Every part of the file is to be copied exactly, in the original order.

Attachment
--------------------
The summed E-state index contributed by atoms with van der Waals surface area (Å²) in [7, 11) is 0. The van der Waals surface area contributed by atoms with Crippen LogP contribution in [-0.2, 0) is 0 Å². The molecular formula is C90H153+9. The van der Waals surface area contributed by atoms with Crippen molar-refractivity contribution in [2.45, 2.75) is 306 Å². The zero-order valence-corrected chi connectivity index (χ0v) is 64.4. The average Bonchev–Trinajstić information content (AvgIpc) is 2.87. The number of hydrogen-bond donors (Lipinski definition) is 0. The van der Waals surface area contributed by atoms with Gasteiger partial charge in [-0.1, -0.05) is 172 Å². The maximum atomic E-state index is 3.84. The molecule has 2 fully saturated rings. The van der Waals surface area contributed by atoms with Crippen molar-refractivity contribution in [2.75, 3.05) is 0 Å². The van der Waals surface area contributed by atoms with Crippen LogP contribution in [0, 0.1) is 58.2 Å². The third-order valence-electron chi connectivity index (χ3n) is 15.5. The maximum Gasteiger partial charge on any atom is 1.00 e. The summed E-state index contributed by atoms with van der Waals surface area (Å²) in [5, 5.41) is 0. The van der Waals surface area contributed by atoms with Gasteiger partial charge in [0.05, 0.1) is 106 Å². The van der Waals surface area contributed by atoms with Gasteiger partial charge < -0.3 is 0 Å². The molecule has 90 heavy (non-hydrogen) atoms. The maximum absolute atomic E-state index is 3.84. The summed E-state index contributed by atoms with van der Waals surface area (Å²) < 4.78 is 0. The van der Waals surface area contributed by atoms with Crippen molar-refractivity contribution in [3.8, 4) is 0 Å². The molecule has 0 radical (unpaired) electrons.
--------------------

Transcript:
The summed E-state index contributed by atoms with van der Waals surface area (Å²) in [7, 11) is 0. The van der Waals surface area contributed by atoms with Crippen LogP contribution in [-0.2, 0) is 0 Å². The molecular formula is C90H153+9. The van der Waals surface area contributed by atoms with Crippen molar-refractivity contribution in [2.45, 2.75) is 306 Å². The zero-order valence-corrected chi connectivity index (χ0v) is 64.4. The average Bonchev–Trinajstić information content (AvgIpc) is 2.87. The number of hydrogen-bond donors (Lipinski definition) is 0. The van der Waals surface area contributed by atoms with Gasteiger partial charge in [-0.1, -0.05) is 172 Å². The maximum atomic E-state index is 3.84. The molecule has 2 fully saturated rings. The van der Waals surface area contributed by atoms with Crippen molar-refractivity contribution in [2.75, 3.05) is 0 Å². The van der Waals surface area contributed by atoms with Crippen LogP contribution in [0, 0.1) is 58.2 Å². The third-order valence-electron chi connectivity index (χ3n) is 15.5. The maximum Gasteiger partial charge on any atom is 1.00 e. The summed E-state index contributed by atoms with van der Waals surface area (Å²) in [5, 5.41) is 0. The van der Waals surface area contributed by atoms with Gasteiger partial charge in [0.05, 0.1) is 106 Å². The van der Waals surface area contributed by atoms with Gasteiger partial charge < -0.3 is 0 Å². The molecule has 90 heavy (non-hydrogen) atoms. The maximum absolute atomic E-state index is 3.84. The summed E-state index contributed by atoms with van der Waals surface area (Å²) < 4.78 is 0. The van der Waals surface area contributed by atoms with Crippen molar-refractivity contribution in [3.8, 4) is 0 Å². The molecule has 0 radical (unpaired) electrons.